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5 Ways to Increase HealthTech Customer Conversions

There’s a real need for Health Tech startups to shake up the industry. Your brand new solution might revolutionize the industry, but have you considered user experience? Your app might strive to simplify patient-doctor meetings, but they won’t use it if the experience is poor.

Here are 5 ways to improve your customer’s experience and help achieve your web goals:

1. Less is more

Websites or apps that presents new medical devices or software should be simple and intuitive to use. Don’t overwhelm patients with huge amounts of data. Your customers don’t have the time to read through an essay describing your technology. Communicate main ideas efficiently to guide leads to look for more information. Either on your blog or within the free content you offer to download on your website.
 

Oscar website Accessing Health Insurance is complicated. That’s the statement Oscar hopes to challenge with a user-friendly app and a clean website. You find many Call-to-actions (“Get a quote”, “Search doctors and drugs”) and a simple description of what the app can do for patients.

 

2. Engage with patients to get them to engage with your technology

Understand Patient needs and challenges need to create the best user experience possible. According to patient experience consultant Richard Anderson, Peer-to-peer healthcare, ePatient advocacy and the quantified self movement are examples of participatory design that all aim for “badly needed healthcare revolution.”

Symptify website Symptify positions itself between users and the health care facilities as a self-assessment tool. The app allows users to get reliable Health tips and learn about symptoms and doctors can keep track of their patients’ health history.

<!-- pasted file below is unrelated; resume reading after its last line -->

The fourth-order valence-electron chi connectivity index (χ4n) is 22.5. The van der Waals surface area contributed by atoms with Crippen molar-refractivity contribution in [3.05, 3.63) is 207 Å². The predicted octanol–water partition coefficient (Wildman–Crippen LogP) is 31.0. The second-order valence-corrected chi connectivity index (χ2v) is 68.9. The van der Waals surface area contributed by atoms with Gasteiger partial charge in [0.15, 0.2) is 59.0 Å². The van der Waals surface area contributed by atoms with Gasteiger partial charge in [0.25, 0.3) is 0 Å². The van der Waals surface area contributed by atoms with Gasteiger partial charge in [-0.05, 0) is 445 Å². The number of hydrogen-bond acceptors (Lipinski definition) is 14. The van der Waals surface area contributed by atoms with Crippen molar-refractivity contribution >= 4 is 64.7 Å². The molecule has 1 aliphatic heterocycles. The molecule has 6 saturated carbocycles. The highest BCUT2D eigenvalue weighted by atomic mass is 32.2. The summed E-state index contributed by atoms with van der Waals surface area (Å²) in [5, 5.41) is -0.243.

3. Create a website or an app that is enjoyable and that your patients can trust.

Let’s say you wanted to learn piano. You arrive to the classroom motivated. The piano is there, waiting for you to play it. But then a giant textbook of music theory is placed in front of you, and that was to be your first lesson. It’s likely that you won’t return to this class and maybe even quit piano for good. You don’t want your leads to feel this frustration when they arrive on your website or your app. As a Health Tech company you have to prove your reliability. But rather than using medical jargon, take into account a very important factor – your App must have a bedside manner. Knowing that users never return on 90% of the health apps they download, this should ensure that your app stands with the  remaining 10%.

Life.io website On the life vest app you pick a character which will share all your health metrics and whenever these improve, the stock related to them goes up. Jon Cooper, founder and CEO of the company says: “We use every sort of accountability tool there is out there. So we’re using financial incentives, you’ve got competition with your friends, you’ve got your family who’s holding you accountable. In that sense it is gamified, but it’s not a videogame  for health.”

 

4. Be personal but not too personal

Every patient is different, from his blood type to the conditions that run in his family. Yet when a doctor sees a patient, he will ask the same generic questions to try to isolate a specific problem. When it comes to designing the website or the app you don’t want to over customize it. Excess customization makes it difficult for new users to get started.

Quantified Care website Quantified Care connects patients and caregivers while adapting to their needs. Patients uses the app to keep track of their data while caregivers uses the web portal to identify patients. The app’s experience is streamlined so all customers follow the same process for exchanging and organizing data.

5. Communicate well with typography

Our Director Edmund Zaloga, who taught typography and communication design for many years says that

“Typography is a fundamental part of the user experience as it’s one of the basic forms of visual communication. Great type has the power to engage us and channel ideas.”

So if you want to keep your website easy on the eyes, you should use sans serif fonts with a type size of at least 16pts. Choose spacing at least 1.4 between lines of text and make headlines and subheads smaller as the user scrolls down your web page. Lines of text and paragraphs need to stay short and make the most out of bulleted lists.

Websites that communicate better, use well designed elements, and create an engaging and mobile-friendly experience, promote strong relationships with customers.

We hope this gave you a better understanding of UX Design. Go forth and increase your customer conversion rates, and delight customers Health Tech!

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